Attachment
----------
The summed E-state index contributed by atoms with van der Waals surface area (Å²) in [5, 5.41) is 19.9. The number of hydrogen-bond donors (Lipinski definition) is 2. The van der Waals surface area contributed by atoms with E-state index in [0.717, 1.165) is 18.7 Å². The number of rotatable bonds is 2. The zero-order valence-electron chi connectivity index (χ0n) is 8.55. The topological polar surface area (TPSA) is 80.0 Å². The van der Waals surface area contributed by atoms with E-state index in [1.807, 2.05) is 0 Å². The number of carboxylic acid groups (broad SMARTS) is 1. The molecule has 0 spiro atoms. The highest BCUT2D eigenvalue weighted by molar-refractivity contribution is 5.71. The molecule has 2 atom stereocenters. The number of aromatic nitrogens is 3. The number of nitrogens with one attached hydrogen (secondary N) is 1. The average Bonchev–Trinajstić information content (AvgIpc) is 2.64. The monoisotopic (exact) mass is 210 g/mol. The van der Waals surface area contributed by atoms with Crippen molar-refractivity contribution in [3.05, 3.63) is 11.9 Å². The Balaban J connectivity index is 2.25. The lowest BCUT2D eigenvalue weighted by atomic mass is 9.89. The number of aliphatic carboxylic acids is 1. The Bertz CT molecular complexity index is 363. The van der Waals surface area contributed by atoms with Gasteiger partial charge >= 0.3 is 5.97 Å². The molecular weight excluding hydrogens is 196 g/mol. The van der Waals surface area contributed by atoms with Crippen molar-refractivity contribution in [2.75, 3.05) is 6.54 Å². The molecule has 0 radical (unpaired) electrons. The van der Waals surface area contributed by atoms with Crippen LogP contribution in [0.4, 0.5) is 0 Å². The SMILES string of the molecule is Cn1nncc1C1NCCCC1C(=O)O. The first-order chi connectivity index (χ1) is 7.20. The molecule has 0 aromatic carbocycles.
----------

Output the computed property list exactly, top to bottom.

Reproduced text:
The summed E-state index contributed by atoms with van der Waals surface area (Å²) in [5, 5.41) is 19.9. The number of hydrogen-bond donors (Lipinski definition) is 2. The van der Waals surface area contributed by atoms with E-state index in [0.717, 1.165) is 18.7 Å². The number of rotatable bonds is 2. The zero-order valence-electron chi connectivity index (χ0n) is 8.55. The topological polar surface area (TPSA) is 80.0 Å². The van der Waals surface area contributed by atoms with E-state index in [1.807, 2.05) is 0 Å². The number of carboxylic acid groups (broad SMARTS) is 1. The molecule has 0 spiro atoms. The highest BCUT2D eigenvalue weighted by molar-refractivity contribution is 5.71. The molecule has 2 atom stereocenters. The number of aromatic nitrogens is 3. The number of nitrogens with one attached hydrogen (secondary N) is 1. The average Bonchev–Trinajstić information content (AvgIpc) is 2.64. The monoisotopic (exact) mass is 210 g/mol. The van der Waals surface area contributed by atoms with Crippen molar-refractivity contribution in [3.05, 3.63) is 11.9 Å². The Balaban J connectivity index is 2.25. The lowest BCUT2D eigenvalue weighted by atomic mass is 9.89. The number of aliphatic carboxylic acids is 1. The Bertz CT molecular complexity index is 363. The van der Waals surface area contributed by atoms with Gasteiger partial charge >= 0.3 is 5.97 Å². The molecular weight excluding hydrogens is 196 g/mol. The van der Waals surface area contributed by atoms with Crippen molar-refractivity contribution in [2.75, 3.05) is 6.54 Å². The molecule has 0 radical (unpaired) electrons. The van der Waals surface area contributed by atoms with Crippen LogP contribution in [0.4, 0.5) is 0 Å². The SMILES string of the molecule is Cn1nncc1C1NCCCC1C(=O)O. The first-order chi connectivity index (χ1) is 7.20. The molecule has 0 aromatic carbocycles.